Usual rules apply, it isn’t a single photograph of the finished product with a boring list of words, nor is there a list of ingredients at the start, you need to read through to garner what you require and use the images to learn with a helping hand; I’ve been told countless times this method works far better so that anyone using the recipe can see what their product looks like in comparison to an ideal they may be trying to follow.
The best potato dish, in my opinion, now follows.
So, firstly take a 2.5kg bag of spuds, most potatoes in supermarkets are in 2.5kg bags, we’re after starchy ones today as that will help thicken the sauce as we simmer them.
Let’s begin with King Edwards, peel and slice the whole bag. It can be achieved by hand but can also be quite laborious.
I use a food processor and it only takes a handful of minutes to achieve the uncooked crisp you see above.
Because there is a lot of cream and calories in this dish I’m using Elmlea Light Double Cream which comes in pots of 284ml each, so grab 2 of those and 300ml semi-skimmed milk. You can use far less of either, it all depends on how you wish the finished product to be.
I’m making enough here to be used throughout the week for the girls dinners after school and hence slightly more liquid than some versions. At the end of the day, you can have it neatly stacked in a portion, moist but no excess liquid or a creamy portion each time, swings and roundabouts.
Warm the cream and milk gently and add the potatoes, do not stir for the first 20 minutes, you want the liquid to warm and coat each slice. Then begin to stir gently with a wooden spoon, do not use metal spoons you are likely to break the potatoes.
Season as you see fit, I do not add salt as the Gruyère cheese will do that effect later but add some freshly ground black pepper and freshly grated nutmeg.
This pot is best left on a minimum heat for approximately 1hr, it is up to you to guage the time, perhaps grab a fork and remove a single slice, if it is still gritty then you may need longer but beware, you do not wish them to break apart.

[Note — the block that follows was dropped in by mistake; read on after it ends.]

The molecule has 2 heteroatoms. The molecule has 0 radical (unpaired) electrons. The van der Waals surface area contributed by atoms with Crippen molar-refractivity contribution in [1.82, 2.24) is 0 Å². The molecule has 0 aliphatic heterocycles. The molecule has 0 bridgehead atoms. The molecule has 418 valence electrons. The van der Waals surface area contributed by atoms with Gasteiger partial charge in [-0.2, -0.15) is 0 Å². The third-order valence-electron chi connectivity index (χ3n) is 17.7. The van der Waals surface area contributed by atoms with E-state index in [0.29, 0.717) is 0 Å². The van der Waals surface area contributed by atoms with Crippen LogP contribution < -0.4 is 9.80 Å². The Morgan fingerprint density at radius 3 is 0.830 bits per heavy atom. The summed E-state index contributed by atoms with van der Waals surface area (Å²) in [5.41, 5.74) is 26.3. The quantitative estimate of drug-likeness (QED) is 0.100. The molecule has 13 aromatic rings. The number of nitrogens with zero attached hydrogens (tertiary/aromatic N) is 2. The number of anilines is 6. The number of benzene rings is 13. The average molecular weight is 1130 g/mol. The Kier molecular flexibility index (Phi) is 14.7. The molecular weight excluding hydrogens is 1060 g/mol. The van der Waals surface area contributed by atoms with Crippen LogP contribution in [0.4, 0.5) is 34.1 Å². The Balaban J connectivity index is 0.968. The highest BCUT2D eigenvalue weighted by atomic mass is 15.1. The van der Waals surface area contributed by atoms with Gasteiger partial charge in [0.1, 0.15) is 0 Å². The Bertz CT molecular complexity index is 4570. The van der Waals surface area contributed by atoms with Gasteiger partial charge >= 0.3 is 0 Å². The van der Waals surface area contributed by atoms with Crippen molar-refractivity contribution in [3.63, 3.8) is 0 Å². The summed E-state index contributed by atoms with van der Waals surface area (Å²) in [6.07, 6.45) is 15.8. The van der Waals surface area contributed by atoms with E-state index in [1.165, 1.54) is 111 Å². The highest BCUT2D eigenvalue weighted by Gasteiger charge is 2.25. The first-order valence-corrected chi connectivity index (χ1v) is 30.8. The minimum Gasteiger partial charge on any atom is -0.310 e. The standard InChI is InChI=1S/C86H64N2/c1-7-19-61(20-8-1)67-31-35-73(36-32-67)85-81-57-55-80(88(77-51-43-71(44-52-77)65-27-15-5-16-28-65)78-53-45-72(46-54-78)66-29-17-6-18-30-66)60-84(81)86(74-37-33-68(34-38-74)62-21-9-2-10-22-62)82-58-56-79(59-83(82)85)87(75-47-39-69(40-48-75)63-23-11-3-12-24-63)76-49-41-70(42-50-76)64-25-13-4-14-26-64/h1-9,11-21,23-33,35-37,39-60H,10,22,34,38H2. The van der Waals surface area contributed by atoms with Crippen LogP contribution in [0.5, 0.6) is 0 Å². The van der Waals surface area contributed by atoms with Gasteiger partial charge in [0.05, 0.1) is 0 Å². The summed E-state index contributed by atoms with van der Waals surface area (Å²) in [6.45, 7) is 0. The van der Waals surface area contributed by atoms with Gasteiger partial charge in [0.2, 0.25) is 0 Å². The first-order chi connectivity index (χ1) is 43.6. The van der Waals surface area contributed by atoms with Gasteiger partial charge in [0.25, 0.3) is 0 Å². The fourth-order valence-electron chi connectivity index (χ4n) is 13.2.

Once you’ve reached the stage you wish, remove the pan from the heat and set aside to cool. Trust me, you’ll burn your fingers if you don’t.
Use a dish that is both deep enough and wide enough, this is 2.75″ x 10″ and is just the perfect size for the amount we have here. Grease the pan with a smattering of garlic butter and just a small sprinking of the Gruyère cheese. Then, if you have food safe gloves, use them, and later the potato slice by slice, ensuring each one overlaps.
Add some freshly ground black pepper and a small amount of unwaxed lemon zest, this really lifts the layers and adds to the flavour.
Following that, add another small amount of sauce and Gruyère (this is not like a lasagne), you do not require an abundance of sauce.
Simply repeat the process.
Then create the final layer, as below. Don’t forget, we ensured the slices were cooked and not broken earlier so there should be no surprises when we serve.
Finally, complete the top layer including zest and cheese but then cover with 2 layers of foil, tightly, and cook in a pre-heated oven, you get a choice here, approximately 165c for circa 90 minutes or closer to 200 for 1hr; don’t forget, we have already cooked the slices.
For the last 8 to 10 minutes remove the foil and allow the top to crisp up.
When you remove from the oven, cover once again with foil to permit all the flavours to finish combining and set aside for at least 10 minutes to avoid burning the roof of your mouth.
Portion and serve.
I’ve served the Dauphinoise with Chicken Wrapped in Streaky Bacon. But what the heck you wish to serve it with, ensure you have a good bottle and enjoy.